Data storage evolution keeps rolling along

Modern business requirements have steered data centres to adopt ever more efficient means of storing data.

Data centres have changed dramatically since their inception. Alongside the evolution of the Internet, data centres have had to expand to accommodate the increased demand for data storage facilities.

Related IT services are the backbone for most modern organisations, as companies rely on online operations and services to keep business processes running. The increasing popularity and influence of cloud computing has put even more emphasis on online functionality.  Many businesses are now totally reliant on network availability.  Hence, today’s data centre managers must be concerned with reliability, power, efficiency and security. Companies demand optimum uptime for their websites so that nothing impinges on business operations, security and privacy, plus a constant stream of power to ensure the facility is reliable.

Storage solutions with power and efficiency

Traditional data centres tend to be inefficient energy consumers. One way IT departments have evolved has been to monitor their racks for optimal operating temperatures. Design improvements have been a major factor in ensuring better efficiency in the sector. For example, cooling server racks is one of the most power-hungry elements of a data centre, often using up to 80% of the total power required for the data centre. It’s a data centre professional’s job to develop intelligent designs for cooling the facilities in order to reduce power consumption and create a more cost-effective and reliable data storage service.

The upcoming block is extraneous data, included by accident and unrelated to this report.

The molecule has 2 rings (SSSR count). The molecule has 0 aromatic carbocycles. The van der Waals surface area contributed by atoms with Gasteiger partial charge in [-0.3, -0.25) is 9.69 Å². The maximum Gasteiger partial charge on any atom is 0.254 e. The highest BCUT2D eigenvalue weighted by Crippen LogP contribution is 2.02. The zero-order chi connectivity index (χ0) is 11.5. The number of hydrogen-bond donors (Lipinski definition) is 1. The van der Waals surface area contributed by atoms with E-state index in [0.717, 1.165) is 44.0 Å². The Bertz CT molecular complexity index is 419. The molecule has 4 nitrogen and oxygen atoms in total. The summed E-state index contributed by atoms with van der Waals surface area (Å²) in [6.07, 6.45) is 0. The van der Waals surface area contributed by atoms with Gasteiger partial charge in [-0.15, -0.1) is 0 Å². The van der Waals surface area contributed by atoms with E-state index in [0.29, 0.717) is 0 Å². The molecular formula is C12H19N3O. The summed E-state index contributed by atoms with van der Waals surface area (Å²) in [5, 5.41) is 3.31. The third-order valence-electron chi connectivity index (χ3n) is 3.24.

Another way to implement efficient design is to bring cold corridors into play. Old data centres cooled entire rooms, but modern, efficient data centres have developed systems that cool the servers from inside sealed corridors, reducing the amount of energy lost because the systems aren’t cooling an entire server room.

Continue data storage evolution

Traditional data centres are often hindered by their structure. They were built at a time when little thought was given to the physical design of the building, and vast concrete buildings were simply filled with servers. As new data centres have been constructed, design has become more important. 

Because they need to cater to a wide variety of enterprise demands, data centre managers must understand the needs of their particular business. Different departments have very different data storage needs when it comes to cost-effectiveness. Green energy and a low carbon footprint are major priorities in some companies, while reliability and the opportunity to double in size in a week if needed are key requirements for others.

Data centres, instead of being large monolithic, purpose-built facilities, are now evolving into modular facilities. A modular configuration means that companies can better phase expansion and manage capital investments, while also building data storage facilities that exactly accommodate the latest user requirements. This, in turn, is more efficient and more economical and scalable.

Many start at a PUE of 1.2, which will become increasingly more resourceful as the technology develops over time.  They only use the exact amount of power necessary, with very little waste. 

Eric Boonstra is the managing director of data centre provider EvoSwitch and a contributor to

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